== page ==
If you are buying a smartphone that is not running iOS, then it is probably the Android operating system that you want running as the ideal software to pair with your shiny new hardware. It is, in fact, the Android OS that offers you the chance to customize the OS considerably more than iOS: custom themes, run any app you know about, the works. For many users, the “openness” of an operating system is important, because it offers them more freedom which means running into fewer problems with their investments. But there is a reason iOS likes a far more locked approach: the ability to customize is not for everyone, and if you do not know what you are doing it can lead to a lot of problems which can define your time with the OS rather than freedom.

With power (full admin permissions) comes greater responsibility. Here are some of the main risk factors when it comes to rooting:

  • Malware becomes a larger threat. You might read the occasional news article about how new malware is wreaking havoc in parts of the world on Android. But the Android operating system with root access becomes considerably more vulnerable to exploits because applications are no longer prisoned off in their own sandbox environments. This means if you accidentally download malware, it can do more damage because it can spread throughout the operating system and even jump into other applications and potentially view sensitive data.
  • You can accidentally brick the smartphone. There is always a chance that you end up bricking the smartphone before you had the opportunity to use it with root access. That is because if you are going to brick it, it is going to happen during the rooting process.
  • You may void the warranty. Most manufacturers do not allow you to root the Android operating system and still get to bring it in for repairs under warranty. Whether they are legally meant to do that or not is another question, but it is now common knowledge that most do not want to help you if they find out you have unlocked the OS with root access.

Download KingRoot Android 4.4.1 APK For Windows PC Installation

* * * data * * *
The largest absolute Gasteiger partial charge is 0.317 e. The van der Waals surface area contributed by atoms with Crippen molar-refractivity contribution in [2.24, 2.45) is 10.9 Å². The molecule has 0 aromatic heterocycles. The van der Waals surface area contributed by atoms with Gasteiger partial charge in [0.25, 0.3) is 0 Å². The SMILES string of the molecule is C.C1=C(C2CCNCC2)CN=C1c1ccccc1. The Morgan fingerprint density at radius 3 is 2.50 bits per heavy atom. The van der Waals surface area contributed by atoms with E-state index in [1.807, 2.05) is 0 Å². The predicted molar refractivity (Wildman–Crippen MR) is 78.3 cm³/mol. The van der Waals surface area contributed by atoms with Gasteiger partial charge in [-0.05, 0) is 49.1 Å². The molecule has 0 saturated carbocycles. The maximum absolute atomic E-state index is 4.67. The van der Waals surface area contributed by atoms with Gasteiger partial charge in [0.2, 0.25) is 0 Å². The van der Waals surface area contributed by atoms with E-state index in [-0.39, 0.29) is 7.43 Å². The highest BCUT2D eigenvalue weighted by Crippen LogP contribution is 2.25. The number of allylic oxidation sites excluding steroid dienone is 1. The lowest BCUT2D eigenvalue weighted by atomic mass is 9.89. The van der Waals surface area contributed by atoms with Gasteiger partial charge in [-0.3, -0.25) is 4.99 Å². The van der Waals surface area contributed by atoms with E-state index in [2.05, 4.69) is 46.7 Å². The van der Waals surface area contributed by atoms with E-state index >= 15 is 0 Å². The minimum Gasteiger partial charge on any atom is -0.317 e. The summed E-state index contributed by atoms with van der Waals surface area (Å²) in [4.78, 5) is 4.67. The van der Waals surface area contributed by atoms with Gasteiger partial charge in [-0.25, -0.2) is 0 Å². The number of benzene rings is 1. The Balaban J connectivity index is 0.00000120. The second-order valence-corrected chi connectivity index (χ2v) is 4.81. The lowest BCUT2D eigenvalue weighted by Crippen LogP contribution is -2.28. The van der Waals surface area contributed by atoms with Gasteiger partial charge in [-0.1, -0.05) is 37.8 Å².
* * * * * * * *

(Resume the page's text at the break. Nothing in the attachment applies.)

Download the KingRoot tool for Windows PC installation by clicking on the button that says “Download for Windows, ” and it will download the version of the tool that works for the Android 4.4.1 KitKat updates.

If you have clicked on the button that says “Download for Windows” and nothing is downloading above the taskbar, then you need to click on the link that says “Click here to Restart the download” to get it downloading above the taskbar. (The taskbar is the bar attached top the bottom of the screen in Windows operating systems and has the Start menu on the far left side if you are using a version of the Windows 10 operating system. Note that in order to see the file downloading, you need to have kept the web browser open. If you close the browser and just have the desktop open, you will not see the file downloading above the taskbar.)

When you can see the KingRoot file, wait for the download to complete and then click on it.

The first screen you are met with is the terms and conditions. You need to accept them before the button that is grayed out becomes available for you to click at the bottom of the setup wizard dialog box.

To do that, swap the checkmark from the bottom box to the top box and then click on the button at the bottom that is no longer grayed out.

The next screen gives you the option of having a KingRoot desktop icon. It’s set to create one for you by default automatically, but if you don’t want that to happen, you need to deselect this box, so there is no checkmark there anymore.